Remembering Dr. Zhivago

Remembering Dr. Zhivago (1)



I have a confession. I have never read Boris Pasternak’s Dr. Zhivago. Not such a big deal, but I thought that I had read it, convinced myself that I had, and even added it to my “Have Read” books on Goodreads. I have removed it from that list.

I wanted to revisit the book for Valentine’s Day and pay homage to the main character, whom I have carried around for the last 50 years as my ideal of the romantic  fictional hero. I happen to have an old hardbound copy of the book and pulled it out, thinking that I might want to photograph the cover for this post. I cracked it open, read a few passages and immediately knew that I had never read it.

I had seen the movie in 1965 and had fallen in love with Yuri Zhivago, played by Omar Sharif. Or I should say that I fell in love with Omar Sharif, playing Yuri Zhivago. The first time I had fallen in love with a leading man since Roy Rogers won my heart.

Somehow that screen story had worked its way into my subconscious through the vivid scenes of the beautiful Russian countryside, the horror of the Russian revolution, the love affair between the doctor and his Lara,  and Omar Sharif’s melting gaze with those eyes – oh, my gosh, those eyes.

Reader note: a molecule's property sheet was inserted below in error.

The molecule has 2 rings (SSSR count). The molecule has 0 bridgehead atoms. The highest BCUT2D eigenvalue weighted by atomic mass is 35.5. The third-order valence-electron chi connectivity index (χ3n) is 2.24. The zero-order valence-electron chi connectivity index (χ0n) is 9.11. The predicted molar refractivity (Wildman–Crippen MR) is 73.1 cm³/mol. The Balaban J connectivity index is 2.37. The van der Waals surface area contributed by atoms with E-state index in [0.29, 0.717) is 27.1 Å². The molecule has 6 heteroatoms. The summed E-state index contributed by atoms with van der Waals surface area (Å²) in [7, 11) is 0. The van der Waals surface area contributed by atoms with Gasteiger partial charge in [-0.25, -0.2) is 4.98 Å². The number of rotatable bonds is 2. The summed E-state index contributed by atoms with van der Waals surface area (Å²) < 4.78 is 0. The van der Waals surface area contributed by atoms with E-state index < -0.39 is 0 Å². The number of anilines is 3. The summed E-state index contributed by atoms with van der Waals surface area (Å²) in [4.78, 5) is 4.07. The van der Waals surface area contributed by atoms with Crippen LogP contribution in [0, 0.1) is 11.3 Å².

So there it is. I was willing to accept what I saw on the screen as completely what the author conceived, including the persona Omar Sharif portrayed.  I probably wouldn’t have fallen so hard for that persona, but I was 19 years old , ripe for love and there he was, in technicolor.

I would, as a general statement, say that for me the book is always better than the movie. Except for Dr. Zhivago. Not sure about that one, but I guess it’s time to read the book. It won’t be the same without Omar Sharif, but I guess I’m mature enough to live with that.

Happy Valentine’s Day!

3 thoughts on “Remembering Dr. Zhivago

  1. Great post!! I am right with you on Omar Sharif/Yuri Zhivago. He has always been one of my heroes. Dr. Zhivago is one of my top 10 favorite movies — maybe even top 5. It is a wonderful love story.

    Like you, I have never read the book. I did try to start reading it one time and quickly realized I was going to have to be in a special mood to delve into the heavy literature. Rather like reading Anna Karenina by Leo Tolstoy, one of my favorite books.

    Let me know how you like the book. The movie will be hard to beat!!

  2. That was indeed a wonderful movie. I can still see Lara ironing bandages for the wounded with that heavy, non-electric iron. I did read the book, but it’s been so long ago I can’t remember whether I read it before the movie, or because of it. Both versions are classic.

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